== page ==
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Understanding youngsters Trainer Tips

by sheryl lynde | horsetrader columnist C

hildren display individual tempera- ments and learning capabilities, and so do colts. One sibling may be super chill, as nothing

rat les his easygoing demeanor, while the next kid may be super sensitive, and if some- one would raise their voice one octave high- er, it might reduce him to tears. An older sister may be an achiever, wanting to please while respectively honoring your requests, while the younger brother may have some funk in the trunk—a “make me” at itude, annoyed at having to perform any task.

Sheryl Lynde gives her view on problem-solving and more

Horsetrader columnist Sheryl Lynde is a John Lyons Certified Trainer who specializes in foundation training, colt- starting and problem-solving. She is based in Temecula.

teach it; and it isn’t by doing a lot, but by doing a “lit le” regularly. This isn’t a race; sometimes, the slower you go, the more you and the colt learn. Don’t mistake willingness for confi dence.

A 3-year old was brought to me to start who was very disrespectful. The owner felt she had a willing at itude, but I disagreed. She was very confi dent, but lacked discipline. She was an 800-pound kid who knew no boundaries. She was unsafe to lead, impa- tient while being tied, and very unwilling to perform tasks that were requested of her. She is one of the more diffi cult youngsters to start because she has a lit le stink in her eye, a make-me at itude that I was referring to in the fi rst para- graph. This lit le mare could easily become a problem horse down the road if paired with an inexperienced rider, but that isn’t how the story needs to end. I am for the horse. She is only three and has a long life ahead of her. My goal is to teach her good manners on the ground and in the saddle so that I can assure her the best possible future. First I need to teach her respect for my space on the ground which begins in the round pen. Outside turns (toward the rail) pre-

Again, it is the same with colts. I under-

stand that I may be stating the obvious, but I meet numerous owners who become frustrated trying to use the same training approach on a diff erent-minded colt. We need to adjust our eff orts and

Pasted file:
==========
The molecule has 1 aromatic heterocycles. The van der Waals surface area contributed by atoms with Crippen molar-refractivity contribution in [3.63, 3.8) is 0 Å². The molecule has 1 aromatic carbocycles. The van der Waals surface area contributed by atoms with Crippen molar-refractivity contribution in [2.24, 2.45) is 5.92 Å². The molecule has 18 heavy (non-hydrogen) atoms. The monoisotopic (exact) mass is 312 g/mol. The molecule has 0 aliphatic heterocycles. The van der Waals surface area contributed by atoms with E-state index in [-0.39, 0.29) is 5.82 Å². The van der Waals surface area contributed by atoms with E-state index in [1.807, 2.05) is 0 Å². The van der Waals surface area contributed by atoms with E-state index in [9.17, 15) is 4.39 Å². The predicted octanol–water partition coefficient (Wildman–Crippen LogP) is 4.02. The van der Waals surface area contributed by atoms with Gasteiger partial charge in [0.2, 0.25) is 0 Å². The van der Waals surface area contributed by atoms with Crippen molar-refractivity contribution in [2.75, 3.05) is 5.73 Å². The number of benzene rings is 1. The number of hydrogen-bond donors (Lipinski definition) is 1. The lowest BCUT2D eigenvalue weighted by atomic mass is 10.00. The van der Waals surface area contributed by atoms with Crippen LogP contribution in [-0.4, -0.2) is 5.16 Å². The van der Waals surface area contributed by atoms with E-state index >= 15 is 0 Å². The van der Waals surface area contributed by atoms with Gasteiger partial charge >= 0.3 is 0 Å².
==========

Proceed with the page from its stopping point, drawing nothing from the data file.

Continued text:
thoughts to fi t the horse. You have to decide what kind of colt you have and how best to

pares her nicely for that as well as shoulder control. If she is sour about moving on the ground, which she was, she will continue that pat ern in the saddle. If I clucked and she didn’t increase her speed, I increased the pressure of my cue by spanking her on the hip with my whip. I was careful about maintaining a safe distance from her hind-

quarters in anticipation of her displaying ut er annoyance with a kick-out at my request, which she gave me. Every time she did retaliate, I put her

to work with a lit le more speed until her indignant behavior was replaced with a willingness to move her feet. Since she is confi dent, I know I need to bring my confi - dence to the saddle with every ride. I need to be clear about what I am asking her to do for each lesson—and be prepared to change the approach when needed. More importantly, increase pressure of

each cue it is ignored. I need movement in order to train, so if her reluctance to move forward was at a level 5, my cue had to be off ered at a level 5.5—and increased in inter- vals of one second until I got the response I was looking for. If I clucked and she didn’t move, I escalated my cue by squeezing with my calf. If no response was given, I bumped with my legs, and if still no response, I spanked her hip with my reins until she moved at the speed I requested. She has one second to respond before escalating my cue. I’ve heard riders continue to cluck or kiss, and then in desperation resort to a voice command such as “come on”—but begging will only strengthen your colt’s resolve to refuse your request as she quietly smirks to herself and patiently waits for you to give up in frustration. Cluck, squeeze, bump, spank. As soon as she moves out at the speed I want, I am quiet in the saddle. If she stops or slows on her own, I start the sequence up again until eventually all I have to do is cluck and off she goes. And why? Because she under- stands if she doesn’t respond to the cluck, the cue will escalate to a squeeze, bump and spank every time. I am consistent and she is aware that this rider doesn’t give up. Consistency builds mutual respect and a willingness to comply. However; diff erent rider—diff erent horse. In order for her to thrive in life she will need a rider that provides clear consistent boundaries.


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